The ISM Manufacturing Index (PMI) reached 47.7 in February, slightly higher than we saw in January at 47.4 but it fell short of the projected 48. This is the fourth consecutive month of falling factory activity as companies continue to slow production, better to match the demand for the first half of 2023 and prepare for growth in the second half of the year. Companies still show they do not plan to substantially reduce headcount as they indicate positive outlooks for the year’s second half. Price pressure was seen increasing (51.3 vs 44.5), which supports the agreement between buyers and sellers to place orders soon.

The Conference Board Consumer Confidence Index decreased in February for the second consecutive month to 102.9. The Present Situation Index ticked slightly up based on a more positive view on the availability of jobs, although the consumers’ view of current business conditions worsened in February. 12-month inflation expectations improved, decreasing to 6.3 percent from 6.7 percent last month. Consumers may begin showing signs of pulling spending back due to the high prices and rising interest rates. Fewer consumers are planning to purchase homes, automobiles, and major appliances in the near future.

WTI Oil began February at $76.730 per barrel, then hit a low of $73.740 per barrel by the 3rd, and peaked at $80.330 per barrel on the 13th.  By the end of February oil landed at $77.050 per barrel, resembling a similar path as seen in January. There is speculation that the reopening of China, the world’s second-largest oil consumer, could not spur the demand initially though after Premier Li Keqiang announced a GDP target of 5% for China in 2023 during the annual National People’s Congress. Lastly, the US Federal Reserve is causing investors to fret as there is prospect of further monetary tightening in hopes of bringing inflation back down to target. 

The online US Oil Rig Count is at 749 which is down 10 compared to last month’s report and up 99 from March 4 of 2022 (a high of 1609 in October of 2014 before oil pricing dropped below $20 per barrel at the end of that year). This key and leading indicator show the current demand for products used in drilling, completing, producing, and processing of hydrocarbons which all of us use every day as fuel sources and finished products.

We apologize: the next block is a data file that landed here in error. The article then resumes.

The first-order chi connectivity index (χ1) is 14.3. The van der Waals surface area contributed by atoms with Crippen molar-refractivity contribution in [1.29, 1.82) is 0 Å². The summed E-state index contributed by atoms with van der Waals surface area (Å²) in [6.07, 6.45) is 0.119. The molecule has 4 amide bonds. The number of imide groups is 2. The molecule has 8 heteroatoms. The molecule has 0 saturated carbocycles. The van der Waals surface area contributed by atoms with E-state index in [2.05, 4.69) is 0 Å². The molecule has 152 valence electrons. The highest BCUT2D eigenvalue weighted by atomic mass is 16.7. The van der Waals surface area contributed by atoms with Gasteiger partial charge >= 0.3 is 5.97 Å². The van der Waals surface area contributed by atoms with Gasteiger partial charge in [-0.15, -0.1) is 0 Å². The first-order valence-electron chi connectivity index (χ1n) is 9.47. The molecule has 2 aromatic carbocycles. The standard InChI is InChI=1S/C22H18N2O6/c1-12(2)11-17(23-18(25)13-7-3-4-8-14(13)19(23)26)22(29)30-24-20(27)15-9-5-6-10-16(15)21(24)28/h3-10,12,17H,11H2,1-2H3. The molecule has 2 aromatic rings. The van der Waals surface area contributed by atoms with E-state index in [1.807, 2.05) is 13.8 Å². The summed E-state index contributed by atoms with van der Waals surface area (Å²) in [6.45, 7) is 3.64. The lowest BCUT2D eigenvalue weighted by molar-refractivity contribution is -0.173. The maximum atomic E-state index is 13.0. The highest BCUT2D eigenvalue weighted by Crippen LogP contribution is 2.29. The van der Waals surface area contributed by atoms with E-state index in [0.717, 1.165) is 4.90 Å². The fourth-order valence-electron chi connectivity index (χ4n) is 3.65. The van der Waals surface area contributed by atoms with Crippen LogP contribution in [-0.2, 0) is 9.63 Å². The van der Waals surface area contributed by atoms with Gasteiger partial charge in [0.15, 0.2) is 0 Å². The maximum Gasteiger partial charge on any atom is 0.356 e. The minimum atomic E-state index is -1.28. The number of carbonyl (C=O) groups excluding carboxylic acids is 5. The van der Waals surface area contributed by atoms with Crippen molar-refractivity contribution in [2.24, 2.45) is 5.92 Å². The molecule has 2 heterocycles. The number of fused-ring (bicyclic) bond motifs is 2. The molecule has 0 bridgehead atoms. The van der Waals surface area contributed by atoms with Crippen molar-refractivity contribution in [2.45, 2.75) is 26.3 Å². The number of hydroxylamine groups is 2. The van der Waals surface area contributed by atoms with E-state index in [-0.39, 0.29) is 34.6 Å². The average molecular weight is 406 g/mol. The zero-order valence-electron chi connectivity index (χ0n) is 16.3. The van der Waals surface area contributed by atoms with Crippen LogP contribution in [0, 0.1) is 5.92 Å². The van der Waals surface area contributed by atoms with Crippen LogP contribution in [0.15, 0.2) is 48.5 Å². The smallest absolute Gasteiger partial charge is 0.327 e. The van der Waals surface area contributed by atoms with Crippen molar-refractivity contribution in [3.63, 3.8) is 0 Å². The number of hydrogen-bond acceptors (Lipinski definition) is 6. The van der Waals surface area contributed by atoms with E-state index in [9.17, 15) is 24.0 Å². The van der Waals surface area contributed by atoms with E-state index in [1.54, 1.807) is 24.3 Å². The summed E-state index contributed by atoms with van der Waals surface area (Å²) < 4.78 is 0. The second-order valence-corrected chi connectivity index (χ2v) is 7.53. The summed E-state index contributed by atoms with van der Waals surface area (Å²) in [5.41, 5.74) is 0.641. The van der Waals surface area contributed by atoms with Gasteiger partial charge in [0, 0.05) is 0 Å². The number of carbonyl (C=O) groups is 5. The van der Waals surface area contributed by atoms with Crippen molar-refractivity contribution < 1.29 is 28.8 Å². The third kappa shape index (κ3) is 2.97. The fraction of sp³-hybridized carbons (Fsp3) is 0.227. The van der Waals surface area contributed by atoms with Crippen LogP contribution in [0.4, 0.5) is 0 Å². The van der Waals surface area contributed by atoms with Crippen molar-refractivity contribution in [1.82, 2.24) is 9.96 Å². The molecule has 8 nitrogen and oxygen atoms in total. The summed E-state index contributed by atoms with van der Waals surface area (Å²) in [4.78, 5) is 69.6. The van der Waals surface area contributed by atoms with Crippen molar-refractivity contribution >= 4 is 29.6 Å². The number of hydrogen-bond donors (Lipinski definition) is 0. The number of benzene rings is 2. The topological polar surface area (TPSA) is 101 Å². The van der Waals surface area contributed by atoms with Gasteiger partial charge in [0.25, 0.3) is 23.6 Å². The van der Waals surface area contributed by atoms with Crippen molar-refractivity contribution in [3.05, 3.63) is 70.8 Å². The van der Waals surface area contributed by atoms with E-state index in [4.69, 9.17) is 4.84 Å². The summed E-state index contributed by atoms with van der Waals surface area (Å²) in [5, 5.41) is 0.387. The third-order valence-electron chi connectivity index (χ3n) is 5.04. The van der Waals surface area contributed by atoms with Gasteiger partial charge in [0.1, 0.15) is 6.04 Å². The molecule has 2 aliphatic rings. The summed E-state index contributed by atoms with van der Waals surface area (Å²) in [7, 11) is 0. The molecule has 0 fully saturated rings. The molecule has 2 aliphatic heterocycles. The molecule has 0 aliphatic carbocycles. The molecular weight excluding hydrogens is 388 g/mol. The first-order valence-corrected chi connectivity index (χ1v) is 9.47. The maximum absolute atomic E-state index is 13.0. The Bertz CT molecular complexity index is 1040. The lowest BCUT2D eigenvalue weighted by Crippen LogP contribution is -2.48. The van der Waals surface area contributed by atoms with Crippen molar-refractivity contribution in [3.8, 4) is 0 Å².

Nickel trended down the entire month of February, entering at $13.196 per pound and ending the month at $11.154 per pound. This is the lowest we have seen nickel since November of 2022. Investors are still worried of a global recession, even though China is reopening, and several processing companies are ramping up production. The supply side of nickel has flipped from deficit to surplus in 2022 according to the International Nickel Study Group. Indonesian production increased almost 50% from a year earlier, accounting for nearly 50% of global supply. On the flip side, there is still talk of the Philippines possibly beginning to tax nickel exports, causing some uncertainty.

Below is the 90 day Nickel Price Trend (US$ per tonne).

Molybdenum, a metal mainly used as an alloying agent in stainless steel, has reached highs not seen since 2008. It has increased 106% since the beginning of 2023. This has resulted in increased surcharges for all alloys using it in any quantity (e.g., 316/316L). Note, Ward has begun documenting two additional months of surcharges for C276 and 625 alloys due to the rapid increase we are seeing. Keep an eye on C276 as we saw a surcharge jump of $0.97 from February to March. Note: As we enter March, we experienced the first downward trend for molybdenum since August of 2022.

Commodity stainless and Duplex plate deliveries look to be in the 12 to 15 week range, while Nickel alloy plates range from 14 to 20 weeks. Carbon Steel plate mill deliveries reside in the 6 to 10 week delivery range.

Welded tubing –Smaller quantity deliveries remain in the 8 to 13 week range, with larger quantity orders still in the window of 18 to 24 weeks. Carbon steel tubing deliveries have lead times ranging anywhere from 8 to 14 weeks when strip is available. Welded nickel alloy tubing ranges from 18 to 24 weeks. A tubing distributor has commented a certain mill is beginning to deliver orders early on a consistent basis. This is a welcomed sight after the uncertainty we all experienced over the past few years.

Seamless tubing – Current schedules reflect 10 to 20 weeks or more for carbon steel (24 to 26 weeks for Western European carbon seamless) and 8 to 30 weeks for stainless. Seamless nickel tubing is being offered at the 8 to 12 week delivery window so long as hollows are in stock. If hollows are not readily available, anticipate deliveries of seamless nickel tubing in the 20 to 32 week timeframe. 

Please don’t hesitate to reach out if you have any questions about the current state of our industry’s material supply chain.  

Here’s the current surcharge chart for 304/304LSS, 316/316LSS, 2205, C276, and 625.

Nickel Prices have had an interesting ride over the past two decades with a low of $2.20/lb. in October of 2001 (following September 11 events) and a high of $23.72/lb. in May of 2007. Surcharges trail Nickel prices by approximately two months, so they would have been at their lowest in December of 2001 (304 was $0.0182/lb.) with the peak in July of 2007 (304 was $2.2839/lb.). 

The chart below illustrates Nickel price by way of U.S. Dollars per Metric ton.  

Here’s the Price Index for Hot Rolled Bars, Plate, and Structural Shapes.